Goetz Graefe, Haris Volos, Hideaki Kimura, Harumi Kuno, Joseph Tucek, Mark Lillibridge, Alistair Veitch

The Dataflow Model: A Practical Approach to Balancing Correctness, Latency, and Cost in Massive-Scale, Unbounded, Out-of-Order Data Processing
Tyler Akidau, Robert Bradshaw, Craig Chambers, Slava Chernyak, Rafael Fernández-Moctezuma, Reuven Lax, Sam McVeety, Daniel Mills, Frances Perry, Eric Schmidt, Sam Whittle

Resource Bricolage for Parallel Database Systems
Jiexing Li, Jeffrey Naughton, Rimma Nehme

AsterixDB: A Scalable, Open Source BDMS
Sattam Alsubaiee, Yasser Altowim, Hotham Altwaijry, Alex Behm, Vinayak Borkar, Yingyi Bu, Michael Carey, Inci Cetindil, Madhusudan Cheelangi, Khurram Faraaz, Eugenia Gabrielova, Raman Grover, Zachary Heilbron, Young-Seok Kim, Chen Li, Guangqiang Li, Ji Mahn Ok, Nicola Onose, Pouria Pirzadeh, Vassilis Tsotras, Rares Vernica, Jian Wen, Till Westmann

Knowledge-Based Trust: A Method to Estimate the Trustworthiness of Web Sources
Xin Luna Dong, Evgeniy Gabrilovich, Kevin Murphy, Van Dang, Wilko Horn, Camillo Lugaresi, Shaohua Sun, Wei Zhang

Efficient Evaluation of Object-Centric Exploration Queries for Visualization
You Wu, Boulos Harb, Jun Yang, Cong Yu

Interpretable and Informative Explanations of Outcomes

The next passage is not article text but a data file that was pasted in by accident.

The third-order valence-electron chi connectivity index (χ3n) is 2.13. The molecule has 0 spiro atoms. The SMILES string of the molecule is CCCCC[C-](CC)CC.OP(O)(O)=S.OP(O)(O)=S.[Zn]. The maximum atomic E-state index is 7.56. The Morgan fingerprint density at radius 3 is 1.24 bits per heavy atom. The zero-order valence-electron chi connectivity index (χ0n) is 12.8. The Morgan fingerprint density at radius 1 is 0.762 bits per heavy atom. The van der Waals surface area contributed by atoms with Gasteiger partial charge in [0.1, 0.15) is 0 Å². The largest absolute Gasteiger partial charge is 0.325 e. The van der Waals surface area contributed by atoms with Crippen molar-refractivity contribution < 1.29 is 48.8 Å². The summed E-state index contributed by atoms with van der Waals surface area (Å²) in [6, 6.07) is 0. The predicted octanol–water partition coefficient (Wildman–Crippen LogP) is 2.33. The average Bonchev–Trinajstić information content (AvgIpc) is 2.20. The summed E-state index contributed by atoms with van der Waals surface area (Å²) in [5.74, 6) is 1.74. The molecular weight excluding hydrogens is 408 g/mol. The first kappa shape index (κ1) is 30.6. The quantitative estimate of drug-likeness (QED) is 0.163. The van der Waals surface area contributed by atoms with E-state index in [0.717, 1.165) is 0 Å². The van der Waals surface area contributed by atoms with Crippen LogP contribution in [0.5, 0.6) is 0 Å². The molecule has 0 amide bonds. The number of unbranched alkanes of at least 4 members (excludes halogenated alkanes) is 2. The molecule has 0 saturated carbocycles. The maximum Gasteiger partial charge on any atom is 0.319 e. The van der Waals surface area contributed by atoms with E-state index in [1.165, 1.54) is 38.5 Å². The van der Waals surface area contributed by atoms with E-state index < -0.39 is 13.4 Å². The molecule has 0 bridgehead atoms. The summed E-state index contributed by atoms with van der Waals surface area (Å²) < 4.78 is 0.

Kareem El Gebaly, Parag Agrawal, Lukasz Golab, Flip Korn, Divesh Srivastava

Take me to your leader! Online Optimization of Distributed Storage Configurations
Artyom Sharov, Alexander Shraer, Arif Merchant, Murray Stokely

TreeScope: Finding Structural Anomalies In Semi-Structured Data
Shanshan Ying, Flip Korn, Barna Saha, Divesh Srivastava

Workshop on Big-Graphs Online Querying - Big-O(Q) 2015
Workshop co-chair: Cong Yu

3rd International Workshop on In-Memory Data Management and Analytics
Program committee includes: Sandeep Tata

High-Availability at Massive Scale: Building Google's Data Infrastructure for Ads
Invited talk at BIRTE by: Ashish Gupta, Jeff Shute

KATARA: Reliable Data Cleaning with Knowledge Bases and Crowdsourcing
Xu Chu, John Morcos, Ihab Ilyas, Mourad Ouzzani, Paolo Papotti, Nan Tang, Yin Ye

Error Diagnosis and Data Profiling with Data X-Ray
Xiaolan Wang, Mary Feng, Yue Wang, Xin Luna Dong, Alexandra Meliou